The purpose of the course is to present numerical methods for solving differential equations arising from modeling real-world problems. The underlying mathematics of the numerical methods are an integral part of the course. Each chapter starts with the derivation of a model for a physical problem in terms of differential equations. Then a numerical method for solution is introduced and analyzed.


Common requirements for the summer program


On completion of the course, students will

  • Understand the basics of mathematical modeling. From physical problem to equation
  • Know the properties of numerical methods to make informed choices for solution
  • Be able to do numerical simulation in a software environment such as Matlab.
  • Be proficient in the underlying mathematics of numerical methods
  1. Ordinary differential equations. Embedded Runge-Kutta methods. Parameter estimation in ODE (1 week).
  2. Finite difference method. Potential and diffusion (1 week).
  3. Finite volume method. Examples in Computational Fluid Dynamics (CFD) (2 weeks).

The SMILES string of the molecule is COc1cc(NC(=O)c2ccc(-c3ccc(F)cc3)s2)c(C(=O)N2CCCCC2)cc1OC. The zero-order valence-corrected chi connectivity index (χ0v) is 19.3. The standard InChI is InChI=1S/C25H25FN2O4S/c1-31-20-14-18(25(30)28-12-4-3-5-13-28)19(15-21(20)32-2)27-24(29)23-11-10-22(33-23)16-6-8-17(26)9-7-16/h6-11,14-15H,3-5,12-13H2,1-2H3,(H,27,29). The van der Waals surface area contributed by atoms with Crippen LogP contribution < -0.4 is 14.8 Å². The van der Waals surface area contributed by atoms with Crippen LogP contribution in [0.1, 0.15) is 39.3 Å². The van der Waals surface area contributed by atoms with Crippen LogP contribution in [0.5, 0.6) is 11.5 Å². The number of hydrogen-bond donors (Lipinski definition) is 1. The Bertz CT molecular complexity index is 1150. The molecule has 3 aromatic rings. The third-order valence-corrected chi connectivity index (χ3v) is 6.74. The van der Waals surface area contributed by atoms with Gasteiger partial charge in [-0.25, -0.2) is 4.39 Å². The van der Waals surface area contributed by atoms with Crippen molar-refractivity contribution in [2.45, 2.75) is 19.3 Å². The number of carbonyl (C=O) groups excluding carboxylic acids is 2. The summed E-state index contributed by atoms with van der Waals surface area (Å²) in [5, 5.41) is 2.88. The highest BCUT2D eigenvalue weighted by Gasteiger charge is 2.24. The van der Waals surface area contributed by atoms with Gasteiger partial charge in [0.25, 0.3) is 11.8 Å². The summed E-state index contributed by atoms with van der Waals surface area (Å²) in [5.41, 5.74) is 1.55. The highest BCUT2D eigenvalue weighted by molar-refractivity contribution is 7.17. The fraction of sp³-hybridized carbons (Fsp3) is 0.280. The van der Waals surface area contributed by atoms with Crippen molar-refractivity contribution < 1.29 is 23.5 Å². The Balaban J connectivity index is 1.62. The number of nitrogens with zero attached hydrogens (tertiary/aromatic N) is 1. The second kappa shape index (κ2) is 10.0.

4. The finite element method for elasticity (2 weeks).
  5. Discontinuous Galerkin method. Scalar conservation laws (2 weeks).


  1. Cooper, Jeffery M. (2000): Introduction to Partial Differential Equations with MatLab, Boston: Birkhäuser.
  2. Van Groesen, E.; Molenar, Jaap (2007). Continuum Modeling in the Physical Sciences, Philadelphia: SIAM.
  3. LeVeque, Randall J. (2007). Finite Difference Methods for Ordinary and Partial Differential Equations, Steady-State and Time-Dependent Problems, Philadelphia: SIAM.
  4. Mattheij, R.M.M.; Rienstra, S.W.; ten Thije Boonkkamp, J.H.M. (2005). Partial Differential Equations; Modeling, Analysis, Computation, Philadelphia: SIAM.
  5. Quarteroni, Alfio; Sacco, Riccardo; Saleri, Fausto (2000). Numerical Mathematics, New York: Springer.
  6. Stoer, Josef; Bulirsch, R. (2002). Introduction to Numerical Analysis, Third Edition, New York: Springer-Verlag.


Homework (40%), midterm exam (30%), final project (30%)